On 4 August 2020, a large amount of ammonium nitrate stored at the port of the city of Beirut, the capital of Lebanon, exploded, causing at least 204 deaths, 6,500 injuries, and US$15 billion in property damage, and leaving an estimated 300,000 people homeless. The lead investigator charged outgoing premier Hassan Diab and three ex-ministers with negligence Thursday, a judicial source said.

They are the first politicians to be indicted over the devastating blast that killed more than 200 people, disfigured the heart of the capital, and ignited a wave of public anger against Lebanon’s ruling elite.

The charges come four months after the catastrophic explosion on 4 August and amid fears that there has been little progress in the investigation into what caused it. Caretaker PM, Hassan Diab, and former ministers Ali Hassan Khalil, Ghazi Zaiter, and Youssef Fenianos were accused of failing to respond to warnings ahead of the disaster that 2,750 tonnes of ammonium nitrate stored unsafely at the port posed a growing danger to residents.

As per reports, It is not clear what triggered the detonation of the material, but government officials have said that they have not ruled out sabotage. Two of the ex-ministers indicted — former finance minister Ali Hassan Khalil and former public works minister Youssef Fenianos — were recently sanctioned by the Trump administration for links to Hezbollah.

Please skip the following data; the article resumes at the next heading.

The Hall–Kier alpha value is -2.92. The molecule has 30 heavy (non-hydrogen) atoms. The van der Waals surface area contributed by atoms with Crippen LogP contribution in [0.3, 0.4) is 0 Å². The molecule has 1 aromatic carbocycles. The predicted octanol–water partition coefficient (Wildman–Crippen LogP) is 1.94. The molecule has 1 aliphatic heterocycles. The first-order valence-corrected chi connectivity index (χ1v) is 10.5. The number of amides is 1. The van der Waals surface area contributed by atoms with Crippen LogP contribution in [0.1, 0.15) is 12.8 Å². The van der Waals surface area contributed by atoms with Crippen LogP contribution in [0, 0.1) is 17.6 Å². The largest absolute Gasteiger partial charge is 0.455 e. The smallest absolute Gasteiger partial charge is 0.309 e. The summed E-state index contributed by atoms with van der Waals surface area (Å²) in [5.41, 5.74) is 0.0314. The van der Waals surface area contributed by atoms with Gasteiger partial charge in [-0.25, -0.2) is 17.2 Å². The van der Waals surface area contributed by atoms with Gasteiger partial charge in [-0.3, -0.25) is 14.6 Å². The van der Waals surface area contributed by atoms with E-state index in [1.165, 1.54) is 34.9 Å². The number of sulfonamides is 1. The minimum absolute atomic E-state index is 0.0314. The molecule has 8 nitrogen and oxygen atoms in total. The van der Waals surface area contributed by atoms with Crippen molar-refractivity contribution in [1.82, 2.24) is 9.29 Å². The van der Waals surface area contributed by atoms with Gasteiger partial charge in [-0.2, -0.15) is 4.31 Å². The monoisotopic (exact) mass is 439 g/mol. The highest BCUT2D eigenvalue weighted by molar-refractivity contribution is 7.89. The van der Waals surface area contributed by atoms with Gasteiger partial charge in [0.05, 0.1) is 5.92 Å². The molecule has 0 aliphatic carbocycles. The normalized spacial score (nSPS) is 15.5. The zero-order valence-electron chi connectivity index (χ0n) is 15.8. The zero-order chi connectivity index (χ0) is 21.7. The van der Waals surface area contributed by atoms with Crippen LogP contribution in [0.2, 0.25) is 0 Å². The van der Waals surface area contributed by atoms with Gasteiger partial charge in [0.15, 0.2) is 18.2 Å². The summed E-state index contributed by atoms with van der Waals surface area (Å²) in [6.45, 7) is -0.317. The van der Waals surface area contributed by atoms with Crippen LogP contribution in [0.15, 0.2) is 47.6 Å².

Diab is the only one of four prime ministers in office since the nitrate arrived in Beirut in late 2013 to have been charged in connection with it. The stockpile remained a contentious issue for the three other leaders – all established political figures, unlike Diab, who was picked from academia in October 2019.

Lebanese officials have rejected an international probe, despite demands both at home and abroad for an impartial investigation. Experts from France and the US Federal Bureau of Investigation took part in the preliminary investigation.

The nitrate was seized from a Russian freighter, which had made an unscheduled stop in Beirut while en route to Mozambique to deliver the load to a mining company.

Four months after one of the largest non-nuclear explosions on record, victims are still awaiting the result of the investigation. Lebanese leaders had promised it would come within days. The explosion added to the challenges facing Lebanon, where decades of waste and corruption have triggered the country’s worst-ever financial crisis.

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